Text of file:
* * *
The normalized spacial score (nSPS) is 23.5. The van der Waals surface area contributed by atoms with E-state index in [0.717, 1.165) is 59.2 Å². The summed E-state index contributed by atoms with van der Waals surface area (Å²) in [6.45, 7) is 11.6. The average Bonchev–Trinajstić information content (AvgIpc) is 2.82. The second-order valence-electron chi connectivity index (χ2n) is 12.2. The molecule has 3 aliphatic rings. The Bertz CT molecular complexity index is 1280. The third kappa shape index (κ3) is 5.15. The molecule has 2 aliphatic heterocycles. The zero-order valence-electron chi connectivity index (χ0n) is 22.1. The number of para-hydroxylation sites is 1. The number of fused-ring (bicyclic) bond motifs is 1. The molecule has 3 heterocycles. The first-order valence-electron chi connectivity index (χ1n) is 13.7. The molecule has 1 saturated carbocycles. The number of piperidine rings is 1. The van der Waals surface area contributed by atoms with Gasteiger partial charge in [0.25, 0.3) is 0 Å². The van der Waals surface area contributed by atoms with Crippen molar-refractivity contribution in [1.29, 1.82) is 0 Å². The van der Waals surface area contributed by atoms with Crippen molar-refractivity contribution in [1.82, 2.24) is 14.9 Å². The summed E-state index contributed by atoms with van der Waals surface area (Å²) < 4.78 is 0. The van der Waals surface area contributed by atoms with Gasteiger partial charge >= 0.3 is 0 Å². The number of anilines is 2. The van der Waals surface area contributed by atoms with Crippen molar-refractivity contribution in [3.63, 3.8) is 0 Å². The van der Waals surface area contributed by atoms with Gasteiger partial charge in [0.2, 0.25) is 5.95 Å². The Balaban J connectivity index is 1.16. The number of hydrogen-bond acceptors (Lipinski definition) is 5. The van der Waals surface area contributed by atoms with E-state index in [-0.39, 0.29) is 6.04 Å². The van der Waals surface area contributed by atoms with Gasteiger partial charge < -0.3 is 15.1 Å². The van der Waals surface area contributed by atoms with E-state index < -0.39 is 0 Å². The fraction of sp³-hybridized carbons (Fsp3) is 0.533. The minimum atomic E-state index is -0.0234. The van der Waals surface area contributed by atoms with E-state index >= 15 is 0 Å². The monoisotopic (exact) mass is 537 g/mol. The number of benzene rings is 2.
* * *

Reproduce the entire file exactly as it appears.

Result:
The normalized spacial score (nSPS) is 23.5. The van der Waals surface area contributed by atoms with E-state index in [0.717, 1.165) is 59.2 Å². The summed E-state index contributed by atoms with van der Waals surface area (Å²) in [6.45, 7) is 11.6. The average Bonchev–Trinajstić information content (AvgIpc) is 2.82. The second-order valence-electron chi connectivity index (χ2n) is 12.2. The molecule has 3 aliphatic rings. The Bertz CT molecular complexity index is 1280. The third kappa shape index (κ3) is 5.15. The molecule has 2 aliphatic heterocycles. The zero-order valence-electron chi connectivity index (χ0n) is 22.1. The number of para-hydroxylation sites is 1. The number of fused-ring (bicyclic) bond motifs is 1. The molecule has 3 heterocycles. The first-order valence-electron chi connectivity index (χ1n) is 13.7. The molecule has 1 saturated carbocycles. The number of piperidine rings is 1. The van der Waals surface area contributed by atoms with Gasteiger partial charge in [0.25, 0.3) is 0 Å². The van der Waals surface area contributed by atoms with Crippen molar-refractivity contribution in [1.29, 1.82) is 0 Å². The van der Waals surface area contributed by atoms with Crippen molar-refractivity contribution in [1.82, 2.24) is 14.9 Å². The summed E-state index contributed by atoms with van der Waals surface area (Å²) < 4.78 is 0. The van der Waals surface area contributed by atoms with Gasteiger partial charge >= 0.3 is 0 Å². The number of anilines is 2. The van der Waals surface area contributed by atoms with Crippen molar-refractivity contribution in [3.63, 3.8) is 0 Å². The van der Waals surface area contributed by atoms with Gasteiger partial charge in [0.2, 0.25) is 5.95 Å². The Balaban J connectivity index is 1.16. The number of hydrogen-bond acceptors (Lipinski definition) is 5. The van der Waals surface area contributed by atoms with E-state index in [-0.39, 0.29) is 6.04 Å². The van der Waals surface area contributed by atoms with Gasteiger partial charge < -0.3 is 15.1 Å². The van der Waals surface area contributed by atoms with E-state index < -0.39 is 0 Å². The fraction of sp³-hybridized carbons (Fsp3) is 0.533. The minimum atomic E-state index is -0.0234. The van der Waals surface area contributed by atoms with E-state index >= 15 is 0 Å². The monoisotopic (exact) mass is 537 g/mol. The number of benzene rings is 2.